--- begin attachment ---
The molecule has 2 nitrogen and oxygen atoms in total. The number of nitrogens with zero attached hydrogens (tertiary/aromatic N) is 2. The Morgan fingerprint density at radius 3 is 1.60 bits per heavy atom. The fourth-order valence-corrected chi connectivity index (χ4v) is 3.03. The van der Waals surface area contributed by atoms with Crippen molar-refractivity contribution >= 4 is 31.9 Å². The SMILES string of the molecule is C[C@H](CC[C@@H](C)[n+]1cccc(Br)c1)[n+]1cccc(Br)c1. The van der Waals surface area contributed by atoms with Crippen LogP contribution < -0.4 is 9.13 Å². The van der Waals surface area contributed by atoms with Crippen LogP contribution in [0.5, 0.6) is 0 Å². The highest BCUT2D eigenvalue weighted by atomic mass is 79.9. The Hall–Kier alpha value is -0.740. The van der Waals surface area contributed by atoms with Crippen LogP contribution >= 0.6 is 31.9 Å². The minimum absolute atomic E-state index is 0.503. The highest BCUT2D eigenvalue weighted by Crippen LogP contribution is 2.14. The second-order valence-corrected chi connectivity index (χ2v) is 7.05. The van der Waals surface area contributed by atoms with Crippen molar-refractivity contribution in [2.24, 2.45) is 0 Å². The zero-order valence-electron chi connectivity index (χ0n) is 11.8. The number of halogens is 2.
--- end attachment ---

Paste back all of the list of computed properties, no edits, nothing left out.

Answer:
The molecule has 2 nitrogen and oxygen atoms in total. The number of nitrogens with zero attached hydrogens (tertiary/aromatic N) is 2. The Morgan fingerprint density at radius 3 is 1.60 bits per heavy atom. The fourth-order valence-corrected chi connectivity index (χ4v) is 3.03. The van der Waals surface area contributed by atoms with Crippen molar-refractivity contribution >= 4 is 31.9 Å². The SMILES string of the molecule is C[C@H](CC[C@@H](C)[n+]1cccc(Br)c1)[n+]1cccc(Br)c1. The van der Waals surface area contributed by atoms with Crippen LogP contribution < -0.4 is 9.13 Å². The van der Waals surface area contributed by atoms with Crippen LogP contribution in [0.5, 0.6) is 0 Å². The highest BCUT2D eigenvalue weighted by atomic mass is 79.9. The Hall–Kier alpha value is -0.740. The van der Waals surface area contributed by atoms with Crippen LogP contribution >= 0.6 is 31.9 Å². The minimum absolute atomic E-state index is 0.503. The highest BCUT2D eigenvalue weighted by Crippen LogP contribution is 2.14. The second-order valence-corrected chi connectivity index (χ2v) is 7.05. The van der Waals surface area contributed by atoms with Crippen molar-refractivity contribution in [2.24, 2.45) is 0 Å². The zero-order valence-electron chi connectivity index (χ0n) is 11.8. The number of halogens is 2.